By law, the abortion pill is available only by prescription. But the latest trend has women procuring it themselves and self-inducing abortions, without the help of a doctor. Where are they getting the pills? Why, the Internet, of course. Chloe Murtagh, writing at the feminist website Broadly (Nov. 2, 2017), chronicles how she ordered abortion pills from 20 different websites to test the reliability of the suppliers and the quickness of shipping. And she’s not some rogue operator dreaming up a random scenario. According to The New York Times (March 5, 2016), there were more than 700,000 Google searches for information on self-induced abortions in 2015 alone — searches like “buy abortion pills online” and “free abortion pills.” Add that to Guttmacher’s figure of 926,190 “reported” abortions in 2014, and it’s evident that the drop in demand for abortion isn’t as dramatic as it would seem, since self-induced abortions are generally not reported and are therefore incredibly difficult to track accurately.


Meanwhile, the British Medical Journal released a study last May claiming that “self-sourced medical abortion is a potentially lifesaving option,” and “the visibility and importance of self-sourced medical abortion will continue to increase.” As if by command, several major American media outlets rushed out articles citing the study and claiming, for example, that “Internet abortions” are “a safe option” (Washington Post, May 16), and that “taking abortion pills at home” is “as safe” as having an abortion in a clinic (CBS News, May 17). An earlier study by the Association of Reproductive Health Professionals (2008) claimed that mifepristone is safer than Tylenol and Claritin — safer even than carrying a pregnancy to term. What topsy-turvy times we live in! Imagine: The “professionals” are now saying it’s safer for a woman to have an abortion than to give birth!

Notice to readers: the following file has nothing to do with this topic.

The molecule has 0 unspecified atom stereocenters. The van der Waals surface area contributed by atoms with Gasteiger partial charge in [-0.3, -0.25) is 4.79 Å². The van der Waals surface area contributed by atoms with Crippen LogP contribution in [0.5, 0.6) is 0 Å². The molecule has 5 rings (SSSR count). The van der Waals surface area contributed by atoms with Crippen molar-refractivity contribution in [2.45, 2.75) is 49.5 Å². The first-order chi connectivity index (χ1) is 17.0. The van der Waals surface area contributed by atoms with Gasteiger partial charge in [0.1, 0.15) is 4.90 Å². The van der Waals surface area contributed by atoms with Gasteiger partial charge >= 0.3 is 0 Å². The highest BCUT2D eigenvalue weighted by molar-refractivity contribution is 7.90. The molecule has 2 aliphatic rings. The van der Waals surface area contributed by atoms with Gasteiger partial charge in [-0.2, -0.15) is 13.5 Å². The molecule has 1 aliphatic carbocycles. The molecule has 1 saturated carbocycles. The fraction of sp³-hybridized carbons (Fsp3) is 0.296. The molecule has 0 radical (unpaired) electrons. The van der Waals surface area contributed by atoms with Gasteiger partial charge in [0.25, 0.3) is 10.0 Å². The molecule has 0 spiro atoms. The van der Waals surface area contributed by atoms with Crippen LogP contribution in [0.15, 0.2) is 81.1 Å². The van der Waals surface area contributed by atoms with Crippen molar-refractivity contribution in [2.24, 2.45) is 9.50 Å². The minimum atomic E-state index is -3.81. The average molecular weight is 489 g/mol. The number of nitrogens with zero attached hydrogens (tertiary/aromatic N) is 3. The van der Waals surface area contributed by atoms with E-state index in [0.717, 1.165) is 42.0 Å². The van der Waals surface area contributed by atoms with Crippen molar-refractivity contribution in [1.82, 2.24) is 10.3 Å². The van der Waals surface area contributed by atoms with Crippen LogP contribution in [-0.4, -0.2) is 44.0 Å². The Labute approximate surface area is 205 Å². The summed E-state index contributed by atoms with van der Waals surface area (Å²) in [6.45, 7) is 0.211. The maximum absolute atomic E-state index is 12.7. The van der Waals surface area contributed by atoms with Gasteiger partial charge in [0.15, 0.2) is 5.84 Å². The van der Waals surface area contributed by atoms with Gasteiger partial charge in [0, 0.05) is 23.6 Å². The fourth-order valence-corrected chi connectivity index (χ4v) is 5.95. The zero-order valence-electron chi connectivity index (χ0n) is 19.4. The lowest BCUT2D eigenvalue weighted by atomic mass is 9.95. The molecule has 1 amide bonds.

Former President Bill Clinton once said he wants abortion to be “safe, legal, and rare.” Who knows? Maybe medication abortions are safer than earlier methods. (But let’s be honest, no abortion is “safe” for the baby.) And maybe abortion is rarer now than at any point in the past four-and-a-half decades. But is making abortion “safe” or even “rare” really the goal of the pro-life movement?